Accent UK: Interview with David West

David West is the writer of the Wolfmen comic book series from Accent UK (http://www.accentukcomics.com/)

 

What is Wolfmen series about?

The Wolfmen series is routed firmly in 1960s London and it’s a very ‘British’ gangster book, with a horror twist. Back in the day there was the feeling that there was such a thing as an honest crook. A strange term but basically the criminals had rules, lines that they wouldn’t cross. Central character Jack Grey was such a crook, but he had ambitions which saw him join a gang who had no such line and were totally ruthless. Turns out they were actually werewolves and once he found this out Jack also found out that leaving the gang wasn’t really an option. Not alive anyway. The Wolfmen, and the follow up The Fall Of The Wolfmen, tell Jack’s story.

What inspired the series?

Andy Bloor’s sketchbook. Andy and I had collaborated on a few short stories for anthologies and he suggested that we have a go at doing a whole comic together. I jumped at the chance as I love his art style. But what would we do the comic about ? Andy popped around to my house with his sketchbooks and I came across an image of a Werewolf in a business suit. The ideas for the story all came to me from that image. The Krays meets Get Carter (the original Michael Caine version) by way of The Howling.

Could you describe the creative process for Wolfmen?

We get together to bounce some ideas around and agree the synopsis of the story. Once we’d agreed what the overall story going to be about, I’d then write the script and send it over to Andy for his thoughts. He’d make suggestions, some of which I’d incorporate and some I wouldn’t. We’d bounce the script back and forth a bit like this until we were both happy with it and then Andy would disappear for a while and work his magic. He wouldn’t let me see much until the book was finished however, so I just had to wait but I respected this part of Andy’s creative process. Then he’d send me the pages of wonderful artwork, without any text or dialogue and I’d re-write the story on top of his artwork. This way the words stay fresh and don’t merely describe what Andy has drawn. Andy takes the new improved script and adds it to the pages and then I review the lettered version, make a few changes and soon we’re good to go.

Are there any  projects you are currently working on?

I’ve just finished Missing – Have You Seen The Invisible Man? with Joe Campbell, which is a follow up to my Eagle award winning Whatever Happened To The World’s Fastest Man? and deals once again with the two sides of having a special ability. The bad that comes with the good.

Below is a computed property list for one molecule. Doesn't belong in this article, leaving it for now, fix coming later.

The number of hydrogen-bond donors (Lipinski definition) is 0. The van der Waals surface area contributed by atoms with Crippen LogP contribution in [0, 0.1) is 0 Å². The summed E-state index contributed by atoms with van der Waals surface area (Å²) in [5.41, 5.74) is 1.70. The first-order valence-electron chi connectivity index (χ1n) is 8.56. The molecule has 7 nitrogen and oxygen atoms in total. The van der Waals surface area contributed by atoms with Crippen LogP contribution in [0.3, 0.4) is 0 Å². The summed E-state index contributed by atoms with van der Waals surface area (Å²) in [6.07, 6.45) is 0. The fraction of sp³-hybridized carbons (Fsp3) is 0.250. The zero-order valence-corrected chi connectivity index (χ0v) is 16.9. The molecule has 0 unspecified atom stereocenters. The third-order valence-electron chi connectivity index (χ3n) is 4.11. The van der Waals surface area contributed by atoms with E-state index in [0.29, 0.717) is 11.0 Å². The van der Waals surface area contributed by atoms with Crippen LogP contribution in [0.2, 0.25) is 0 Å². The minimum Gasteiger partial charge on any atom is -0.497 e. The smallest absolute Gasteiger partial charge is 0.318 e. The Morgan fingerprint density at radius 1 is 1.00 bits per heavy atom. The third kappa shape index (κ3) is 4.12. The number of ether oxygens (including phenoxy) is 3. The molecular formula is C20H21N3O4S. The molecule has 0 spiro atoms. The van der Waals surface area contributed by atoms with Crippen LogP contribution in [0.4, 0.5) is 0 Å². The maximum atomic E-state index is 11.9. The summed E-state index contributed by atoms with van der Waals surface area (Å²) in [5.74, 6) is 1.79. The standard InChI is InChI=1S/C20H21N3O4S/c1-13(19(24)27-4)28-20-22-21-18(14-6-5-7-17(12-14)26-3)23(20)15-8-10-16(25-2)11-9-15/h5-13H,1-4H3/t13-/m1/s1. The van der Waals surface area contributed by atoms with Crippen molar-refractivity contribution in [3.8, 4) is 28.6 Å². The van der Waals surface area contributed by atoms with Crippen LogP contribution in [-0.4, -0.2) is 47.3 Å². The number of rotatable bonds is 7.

I’m also three books into Josiah Black – A WesterNoir Tale, which is a Western with a horror twist. No werewolves this time, but there are were-gators and some nasty mermaids in issue 3. We’re having fun with this one which is an on going mini-series and it’ll twist and turn as it goes along, keeping the reader guessing. This is illustrated (and co-written) by Gary Crutchley who has an art style particularly suited to this story.

Who On Earth Was Thaddeus Mist ? is a concept anthology, which is one main story that breaks into little side stories in the telling. I’ve contributed a short story to this great Accent UK book about the death of a Victorian gentleman that has been crafted by Owen Johnson, which has just been printed.

Also in production are Has Kane Mesmer lost His Magic Touch? another in the Blessed/Cursed imprint with Marleen Lowe (artist on Whatever Happened To The World’s Fastest Man?), a seven issue mini-series called Stephenson’s Robot with art from INDIO! and a little hard cover book about superheroes with Sebastián Vélez an artist from Uruguay.

…and then there’s The Last Of The Wolfmen……

It appears that if the comic has a really long title then Accent UK may have had something to do with it….

Is there anything else you’d like to add?

Just that I’ve been incredibly lucky really. My day job allows me the finances to produce these comic books, and co-found Accent UK, my stories are lifted by the amazing artists who bring them to life and my family allow me to spend the hours in my room necessary to write and sometimes draw and colour them. I really enjoy working with the different collaborators, with each bringing something different to the books.

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